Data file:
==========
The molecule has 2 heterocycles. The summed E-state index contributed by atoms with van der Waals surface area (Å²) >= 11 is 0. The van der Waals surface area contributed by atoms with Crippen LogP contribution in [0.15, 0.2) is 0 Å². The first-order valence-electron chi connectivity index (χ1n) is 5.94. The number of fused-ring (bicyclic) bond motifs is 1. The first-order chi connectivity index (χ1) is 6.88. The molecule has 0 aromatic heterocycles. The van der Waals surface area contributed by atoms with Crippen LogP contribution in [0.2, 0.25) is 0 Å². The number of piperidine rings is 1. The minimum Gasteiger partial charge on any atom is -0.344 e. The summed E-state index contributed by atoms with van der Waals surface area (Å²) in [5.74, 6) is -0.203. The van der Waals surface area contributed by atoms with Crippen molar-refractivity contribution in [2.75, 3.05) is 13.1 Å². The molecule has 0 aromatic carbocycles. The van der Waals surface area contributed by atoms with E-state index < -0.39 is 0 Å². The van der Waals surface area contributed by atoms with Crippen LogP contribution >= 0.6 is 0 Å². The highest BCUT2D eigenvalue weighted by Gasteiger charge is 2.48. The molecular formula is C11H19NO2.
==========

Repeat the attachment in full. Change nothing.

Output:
The molecule has 2 heterocycles. The summed E-state index contributed by atoms with van der Waals surface area (Å²) >= 11 is 0. The van der Waals surface area contributed by atoms with Crippen LogP contribution in [0.15, 0.2) is 0 Å². The first-order valence-electron chi connectivity index (χ1n) is 5.94. The number of fused-ring (bicyclic) bond motifs is 1. The first-order chi connectivity index (χ1) is 6.88. The molecule has 0 aromatic heterocycles. The van der Waals surface area contributed by atoms with Crippen LogP contribution in [0.2, 0.25) is 0 Å². The number of piperidine rings is 1. The minimum Gasteiger partial charge on any atom is -0.344 e. The summed E-state index contributed by atoms with van der Waals surface area (Å²) in [5.74, 6) is -0.203. The van der Waals surface area contributed by atoms with Crippen molar-refractivity contribution in [2.75, 3.05) is 13.1 Å². The molecule has 0 aromatic carbocycles. The van der Waals surface area contributed by atoms with E-state index < -0.39 is 0 Å². The van der Waals surface area contributed by atoms with Crippen LogP contribution >= 0.6 is 0 Å². The highest BCUT2D eigenvalue weighted by Gasteiger charge is 2.48. The molecular formula is C11H19NO2.